This month we have seen the passing of 3 people, in broadcasting I knew


Wally Nelskog –

Unlike many I know, I did not work for Wally, however if you worked in Radio in the PNW you certainly knew his name.    Wally passed away recently at the age of 92 leaving behind a ton of memories and accomplishments.  Probably the one we all recall was the construction of KIXI on 880.   He worked long and hard to make that happen.   Then there was the warm sound of ..’Beautiful music, in the air, everywhere….’ (How can we forget?)  The first time I met Wally was at a retirement function for one of the local FCC crew.   Wally and I were both asked to speak, I was second.  Wally had a huge voice and following him made me feel like a tenor.   Later I would run across Wally via Ham Radio….One could never forget his phonetics – W7 Foxy Dog Queen.   Several years later I would end up working at 1820 Eastlake and got to chatting with Carol who had a cubical near my office.   We would chat about various things and one day she asked me if I knew her dad (as if I knew the relationship) I said no, I did not think so.   She explained that she was Wally’s daughter.   Every once in a while Wally would come by and we would chat.   I treasure those moments and now wished there had been more.  Ben Dawson added this comment – .  Wally and Jim Gabbert are the only two station owners I’ve ever known who came out with their tool boxes and worked all night with us to get new antenna installations tuned up.


Danny Holiday –

I was working at KBSG in Seattle as Chief Engineer when I learned that Danny had been hired to work evenings. I recall hearing him in years previous on KOL (before it became KMPS) Not sure how long Danny worked at the station, but it was several years.   I would work remotes with him and often his wife, Joyce could come along.   Always a gentlemen.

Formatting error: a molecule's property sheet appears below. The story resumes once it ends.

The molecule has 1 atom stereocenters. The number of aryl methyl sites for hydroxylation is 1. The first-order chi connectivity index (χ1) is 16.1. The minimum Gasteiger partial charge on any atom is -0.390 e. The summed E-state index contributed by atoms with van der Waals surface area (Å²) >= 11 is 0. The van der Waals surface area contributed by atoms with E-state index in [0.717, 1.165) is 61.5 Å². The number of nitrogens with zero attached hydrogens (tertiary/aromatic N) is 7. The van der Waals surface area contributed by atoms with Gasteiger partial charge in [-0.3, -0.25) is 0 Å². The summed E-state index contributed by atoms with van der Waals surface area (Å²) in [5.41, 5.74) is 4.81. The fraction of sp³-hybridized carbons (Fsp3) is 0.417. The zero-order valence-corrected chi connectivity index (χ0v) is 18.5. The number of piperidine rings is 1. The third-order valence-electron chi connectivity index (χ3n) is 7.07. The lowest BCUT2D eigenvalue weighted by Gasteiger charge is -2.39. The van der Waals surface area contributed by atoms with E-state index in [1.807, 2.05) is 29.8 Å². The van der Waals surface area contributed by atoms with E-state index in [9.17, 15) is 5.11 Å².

As radio goes, Danny left the station, but we would exchange emails once in a while.   I knew that he moved ‘up north’.  Dwight Small said he saw Dan a while back, he was in town seeing a doctor, Dwight said he did not look well.  Dan’s last name was Thigeson.   He adopted the name of Holiday many years ago for obvious reasons.


Lynn Olson –

Lynn worked for several stations in this area and most recently was doing some feature reporting for WSU’s Northwest Public Radio, this is where our paths crossed for the first time. Lynn was a very warm and sweet person.   She said that she had some medical issues, but never stated what was wrong.   Always warm and caring.   I recall installing equipment for her at the KVTI Studios in Lakewood on the campus of CPTC.   Her passing was a shock to us all.


I can’t help wondering how my passing will be observed and what accomplishment will be attributed to me….Perhaps placing the first broadcast station on West Tiger Mountain in 1987?

As you reach your ‘sunset years’ (that what they call people my age) and you realize you are only passing-through, those thoughts are hard to ignore.


Looking now at other things going on –

The little radio stations in Forks have been sold…..Again.  My work with NWPR takes me to this little town in the Twilight every once in a while these days.   The new owner is Mark Lamb of Kirkland.  The announced sale price was $50,000.   Not many signals in that area. 1 AM and 4 FM’s …The rest are Canadian.

Congratulations to the crew at KOMO Radio for being the first AM station in years to make  the top spot in the ratings.   This is exactly what they have done.    I recall, many years ago, writing about the ratio of AM to FM stations in the top 10.  Interestingly KIRO-FM is right behind them at  #2.    Lots of memories for me there too as I went to work for then KNBQ in Tacoma (was KTNT) back in 1982, the very same 97.3 that I moved to West Tiger in 1987.  Some other observations about radio ratings in our area – KUOW is ranked # 4, not too bad for a Non-Commercial station.   KJR-AM should be pleased coming in at #9 making them the 2nd AM in the top 10…Interestingly, further demonstrating the popularity of KUOW, their streaming came in #37.